Endatto is a new watch brand based in Arizona, and their first watches are inspired by the landscapes of the American southwest. Like a lot of brands these days, Endatto is taking inspiration from the natural world as a starting point in their watch designs. We’ve seen this frequently from Grand Seiko, of course, as well as many other brands, particularly in the realm of “dive watches inspired by the ocean.” I always enjoy seeing how brands synthesize the world around them into a watch design, and I can’t recall another example of a watch inspired by this particular part of the country, so I was excited to see this announcement show up in my inbox. Endatto’s first watches, the C1V1 and C1V2, might not be for everyone, but in this segment of the watch industry they don’t have to be – they just need to find that segment of the watch buying public that connects to their vision.
Endatto C1V1 and C1V2
- Case Material: Stainless steel
- Dial: Green, red
- Dimensions: 39mm
- Crystal: Sapphire
- Water Resistance: 50 meters
- Crown: Push/pull
- Movement: ETA 2824-2
- Strap/bracelet: Leather
- Price: $ 1,200
- Reference Number: n/a
- Expected Release: Available now
First and foremost, these watches are colorful. If you were expecting something inspired by a desert landscape to be drab or dull, you’d be mistaken. The C1V1 has a deep green dial, and its grooved lines are inspired by giant saguaro cacti, and their many arms and branches. The C1V2 has a red dial that Endatto promises will change appearance in different lighting conditions. Here, the inspiration is “The Wave,” a sandstone rock formation that, if you don’t know by name, you will likely recognize when you see an image of it – it’s a frequent target of nature photographers. Like the C1V1, the C1V2 features a grooved pattern, here in a simple horizontal arrangement on the bottom half of the dial, with a sunray finish up top, creating an obvious link to the Wave.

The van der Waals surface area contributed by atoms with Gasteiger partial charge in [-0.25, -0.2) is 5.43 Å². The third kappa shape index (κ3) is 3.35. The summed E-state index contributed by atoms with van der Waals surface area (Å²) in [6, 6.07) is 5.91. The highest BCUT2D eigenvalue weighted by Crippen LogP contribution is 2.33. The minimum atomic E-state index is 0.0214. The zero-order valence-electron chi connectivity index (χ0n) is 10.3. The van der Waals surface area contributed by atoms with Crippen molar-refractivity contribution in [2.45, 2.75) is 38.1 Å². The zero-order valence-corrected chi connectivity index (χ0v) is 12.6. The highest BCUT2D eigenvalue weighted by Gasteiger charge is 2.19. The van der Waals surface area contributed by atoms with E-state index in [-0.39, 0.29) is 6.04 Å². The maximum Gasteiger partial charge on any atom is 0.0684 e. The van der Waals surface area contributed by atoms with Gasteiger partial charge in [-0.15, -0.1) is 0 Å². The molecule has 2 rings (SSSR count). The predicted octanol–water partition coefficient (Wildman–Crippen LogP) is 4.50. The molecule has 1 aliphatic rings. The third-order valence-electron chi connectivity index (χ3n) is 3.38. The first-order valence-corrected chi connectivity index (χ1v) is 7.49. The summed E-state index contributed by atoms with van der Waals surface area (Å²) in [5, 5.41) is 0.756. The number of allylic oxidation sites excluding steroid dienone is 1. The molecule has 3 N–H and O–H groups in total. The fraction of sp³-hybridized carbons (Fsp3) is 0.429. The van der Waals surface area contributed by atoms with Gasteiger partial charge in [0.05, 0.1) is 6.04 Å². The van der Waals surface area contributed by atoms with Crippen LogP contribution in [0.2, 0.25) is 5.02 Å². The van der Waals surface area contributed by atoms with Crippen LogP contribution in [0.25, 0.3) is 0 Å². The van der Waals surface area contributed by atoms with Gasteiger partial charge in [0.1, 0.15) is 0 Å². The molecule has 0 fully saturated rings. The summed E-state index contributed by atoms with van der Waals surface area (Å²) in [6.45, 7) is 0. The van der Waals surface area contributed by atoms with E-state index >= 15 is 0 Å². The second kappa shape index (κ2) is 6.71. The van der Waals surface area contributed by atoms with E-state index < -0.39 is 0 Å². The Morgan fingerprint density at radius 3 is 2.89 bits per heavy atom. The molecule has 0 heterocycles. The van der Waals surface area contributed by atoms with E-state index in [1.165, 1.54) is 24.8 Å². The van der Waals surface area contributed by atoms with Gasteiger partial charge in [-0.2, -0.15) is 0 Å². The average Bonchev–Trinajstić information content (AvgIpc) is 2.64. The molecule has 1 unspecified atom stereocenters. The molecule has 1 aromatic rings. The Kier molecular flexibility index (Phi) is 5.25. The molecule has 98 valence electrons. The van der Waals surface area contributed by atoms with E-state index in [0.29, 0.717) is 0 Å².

While the dials of these watches are somewhat complex, both thematically and in terms of their construction, the watches themselves are simple and classic. The cases are 39mm in diameter, with brushed and polished elements, and suitable for daily wear in almost any scenario. The applied hour markers are lume filled, as are the hands, and a date window is cut at 3:00 on each of the watches. While part of me (a large part of me, actually) would have preferred a dial without the date, it’s easy to understand the utility of including a date window on a watch meant to be worn regularly. The dials are just so nicely executed, and the centerpiece of each watch in a very tangible way, my preference would have been to leave them whole. But ultimately this is a minor quibble – you still get a strong sense of the meaning behind each watch as they are, with the date window.
Both of Endatto’s new watches carry a retail price of $ 1,200. For that, you get a watch with an ETA 2824-2 movement, sapphire crystal, and 50 meters of water resistance. You’re also, in a very real sense, buying the design of the watch. That’s true for any watch, obviously, but is perhaps more apparent when that design is very personal or specific. This, in my opinion, is a thoughtful and interesting debut collection from Endatto. Endatto